In tank-tightness testing procedures, it is critical to avoid distorted readings that might be caused by temperature changes in product at various depth levels in the tank. To compensate for temperature variances during a tank test, test instruments monitor temperatures. Mathematical formulas, used in conjunction with the temperature measurements and volume of product, enable test operators to properly compensate for temperature changes.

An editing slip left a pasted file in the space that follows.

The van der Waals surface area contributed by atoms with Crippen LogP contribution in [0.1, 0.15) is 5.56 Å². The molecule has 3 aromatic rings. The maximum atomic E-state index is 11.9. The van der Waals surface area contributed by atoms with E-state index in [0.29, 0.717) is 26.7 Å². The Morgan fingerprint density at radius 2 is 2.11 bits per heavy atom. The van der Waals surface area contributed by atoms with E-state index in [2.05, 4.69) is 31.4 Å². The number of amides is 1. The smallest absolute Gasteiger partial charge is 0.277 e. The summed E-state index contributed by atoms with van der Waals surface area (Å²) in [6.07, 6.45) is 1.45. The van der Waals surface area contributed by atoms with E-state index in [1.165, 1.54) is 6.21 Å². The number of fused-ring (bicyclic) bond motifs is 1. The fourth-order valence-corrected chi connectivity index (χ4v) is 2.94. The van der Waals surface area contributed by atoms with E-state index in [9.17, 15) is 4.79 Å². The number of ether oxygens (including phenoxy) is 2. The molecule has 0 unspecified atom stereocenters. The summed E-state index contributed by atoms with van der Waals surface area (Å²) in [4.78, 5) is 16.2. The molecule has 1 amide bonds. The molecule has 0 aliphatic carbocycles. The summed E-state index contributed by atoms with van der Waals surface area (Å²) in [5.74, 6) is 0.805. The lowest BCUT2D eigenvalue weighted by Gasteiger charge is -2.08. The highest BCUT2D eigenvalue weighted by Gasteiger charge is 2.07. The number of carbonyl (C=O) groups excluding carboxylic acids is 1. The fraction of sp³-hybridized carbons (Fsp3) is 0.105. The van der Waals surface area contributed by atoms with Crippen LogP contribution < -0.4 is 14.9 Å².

Temperature compensation can also become a consideration during bulk deliveries of gasoline to storage tanks. A significant differential between the gasoline being delivered into a tank and the temperature of the gasoline already in the tank will cause a difference in the temperature of the resulting mixture. This difference can subsequently cause an increase or decrease in the volume of gasoline. For this reason, Hawaii has adopted regulations which require that when petroleum products are transferred, metering devices must be adjusted to reflect temperature conditions.